Figure 1: SLC30A1 in PCa.
Figure 1

SLC30A1 mRNA levels were analyzed using qRT-PCR assays, followed by statistical analysis using GraphPad Prism 5 software as detailed in ‘Materials and Method’ section. (a) Race-wise analysis of SLC30A1 in PCa. Samples are represented as EA-B, benign prostate from European American (n = 13); EA-T, prostate tumor from European American (n = 13); AA-B, benign prostate from African American (n = 12); AA-T, prostate tumor from African American (n = 12). (b) SLC30A1 in combined PCa samples, which includes all samples (27 benign and 27 tumor samples). (c) Tumor stage-wise analysis of SLC30A1 in PCa (n = 18 for stage II and 9 for stage III, adjacent benign and tumor samples). (d) Tumor grade-wise analysis of SLC30A1 in PCa (n = 7 for grade group 1, 11 for group 2, 7 for group 3, and 2 for group 5, adjacent benign and tumor samples). (e) SLC30A1 in PCa cell lines representing data of 3 biological replicates. The statistical analysis was done using one-way analysis of variance (ANOVA) followed by Sidak’s multiple comparison tests for data presented in (a,c,d), and Dunnett’s multiple comparison tests for data presented in (e). Two-tailed unpaired t-test was done for data presented in (b). All data are expressed as mean ± standard error and statistical significance are denoted with *p-value < 0.05.

The absence of SLC30A1 in mice is known to be embryonically lethal18. In a study by Hasumi et al, SLC30A1 mRNA level was found to be significantly lower in PCa tissues compared to benign hyperplastic tissues19. Interestingly, SLC30A1 is the only member of the SLC30 family that exports cytoplasmic Zn ions across the cell membrane to the extracellular space. The human tissue data of this study suggest that Zn might be exported uncontrollably, and that might lead to Zn depletion in the prostate. However, it is yet to be determined whether prostate cells lose the ability to accumulate Zn, or export Zn excessively out of the cells, or both.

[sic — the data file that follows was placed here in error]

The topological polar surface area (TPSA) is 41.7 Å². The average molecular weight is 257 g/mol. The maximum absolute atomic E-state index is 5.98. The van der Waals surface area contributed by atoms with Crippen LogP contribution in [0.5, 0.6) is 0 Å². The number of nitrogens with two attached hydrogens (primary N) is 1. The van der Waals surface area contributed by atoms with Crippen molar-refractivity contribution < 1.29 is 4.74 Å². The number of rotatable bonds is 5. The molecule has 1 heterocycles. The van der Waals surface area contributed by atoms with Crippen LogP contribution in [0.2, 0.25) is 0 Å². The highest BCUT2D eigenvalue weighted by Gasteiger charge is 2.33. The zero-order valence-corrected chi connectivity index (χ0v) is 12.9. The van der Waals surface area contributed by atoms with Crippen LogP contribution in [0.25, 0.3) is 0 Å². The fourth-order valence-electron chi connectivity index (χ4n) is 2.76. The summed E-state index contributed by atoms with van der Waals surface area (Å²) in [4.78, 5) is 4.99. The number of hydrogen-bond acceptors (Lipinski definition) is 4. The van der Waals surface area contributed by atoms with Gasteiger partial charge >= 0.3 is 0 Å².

SLC30A2, also known as ZnT2, is localized to vesicular compartments, mainly endosomes and lysosomes20. SLC30A2 reduces cytosolic Zn levels by transporting Zn from the cytosol into the lumen of vesicles that contain SLC30A2. SLC30A2 activity is critical for enriching breast milk with Zn during lactation21. Furthermore, SLC30A2 null mice exhibited irregular mammary gland architecture and function22. These findings implicate SLC30A2’s prominent role in breast health. In rat prostate, both SLC30A2 expression and Zn concentration in the dorsolateral lobes were higher than in the ventral lobes23. The expression of SLC30A2 mRNA in the ventral prostate of aged rats was 21-fold higher than in the ventral prostate of young rats, suggesting SLC30A2 expression in the prostate may be correlated with age24.

In this study, although the SLC30A2 expression shows some differences in PCa between EA and AA population, as well as in tumor stage and grade, this remains inconclusive (Supplemental Fig. 1a–d). This is because SLC30A2 was not detectable in most of the human PCa tissue samples. The data presented are those samples where it was detectable. This may have happened due to negligible expression of SLC30A2, as is known for tissue-restricted expression in mammals. Interestingly, in the in vitro study, we found a significant decrease in SLC30A2 mRNA expression in all the PCa cell lines tested here except C4-2. (Supplemental Fig. 1e). Contrarily, C4-2 demonstrated overexpression of SLC30A2.